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A Christmas Story

The movie A Christmas Story was based on the book In God We Trust, All Others Pay Cash.

Which one did you like better, the movie or the book?  Right now there are 3 votes for the book, and 4 votes for the movie.

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Movie details for A Christmas Story

The movie was released in 1983. A Christmas Story was produced by Warner Home Video. More information on the movie is available on Amazon.com and also IMDb.

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2 DVD set. Disc 1- The Movie Disc 2- 20th Anniversary Extras. Also comes w/ a mini Ralphie bobblehead collectible.
2 DVD set. Disc 1- The Movie Disc 2- 20th Anniversary Extras. Also comes w/ a mini Ralphie bobblehead collectible.

Book details for In God We Trust, All Others Pay Cash

In God We Trust, All Others Pay Cash was written by Jean Shepherd. The book was published in 1966 by Main Street Books. More information on the book is available on Amazon.com.

 

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A beloved, bestselling classic of humorous and nostalgic Americana, reissued in a strikingly designed paperback edition.Before Garrison Keillor and Spalding Gray there was Jean Shepherd: a master monologist and writer who spun the materials of his all-Ame... Read More
A beloved, bestselling classic of humorous and nostalgic Americana, reissued in a strikingly designed paperback edition.

Before Garrison Keillor and Spalding Gray there was Jean Shepherd: a master monologist and writer who spun the materials of his all-American childhood into immensely resonant--and utterly hilarious--works of comic art. In God We Trust: All Others Pay Cash represents one of the peaks of his achievement, a compound of irony, affection, and perfect detail that speaks across generations.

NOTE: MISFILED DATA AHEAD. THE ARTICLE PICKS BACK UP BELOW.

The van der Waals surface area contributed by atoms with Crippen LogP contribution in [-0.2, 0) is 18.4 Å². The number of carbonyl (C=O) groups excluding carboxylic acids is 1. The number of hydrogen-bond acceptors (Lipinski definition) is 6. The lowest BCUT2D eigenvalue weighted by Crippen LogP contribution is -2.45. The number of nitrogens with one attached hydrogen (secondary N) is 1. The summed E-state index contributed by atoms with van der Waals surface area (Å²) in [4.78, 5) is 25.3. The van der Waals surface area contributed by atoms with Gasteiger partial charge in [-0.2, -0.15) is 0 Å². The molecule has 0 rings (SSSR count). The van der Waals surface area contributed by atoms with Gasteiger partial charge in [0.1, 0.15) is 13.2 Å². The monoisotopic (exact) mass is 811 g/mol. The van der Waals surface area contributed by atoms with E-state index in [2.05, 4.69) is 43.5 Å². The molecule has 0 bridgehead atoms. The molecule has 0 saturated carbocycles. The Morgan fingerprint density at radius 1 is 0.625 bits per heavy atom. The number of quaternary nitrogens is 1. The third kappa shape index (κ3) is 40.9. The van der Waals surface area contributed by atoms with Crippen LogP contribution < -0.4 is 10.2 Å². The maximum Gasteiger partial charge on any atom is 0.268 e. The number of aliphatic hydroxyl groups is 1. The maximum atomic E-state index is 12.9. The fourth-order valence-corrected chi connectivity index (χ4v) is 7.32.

In God We Trust, Shepherd's wildly witty reunion with his Indiana hometown, disproves the adage "You can never go back." Bending the ear of Flick, his childhood-buddy-turned-bartender, Shepherd recalls passionately his genuine Red Ryder BB gun, confesses adolescent failure in the arms of Junie Jo Prewitt, and relives a story of man against fish that not even Hemingway could rival. From pop art to the World's Fair, Shepherd's subjects speak with a universal irony and are deeply and unabashedly grounded in American Midwestern life, together rendering a wonderfully nostalgic impression of a more innocent era when life was good, fun was clean, and station wagons roamed the earth.

A comic genius who bridged the gap between James Thurber and David Sedaris, Shepherd may have accomplished for Holden, Indiana, what Mark Twain did for Hannibal, Missouri.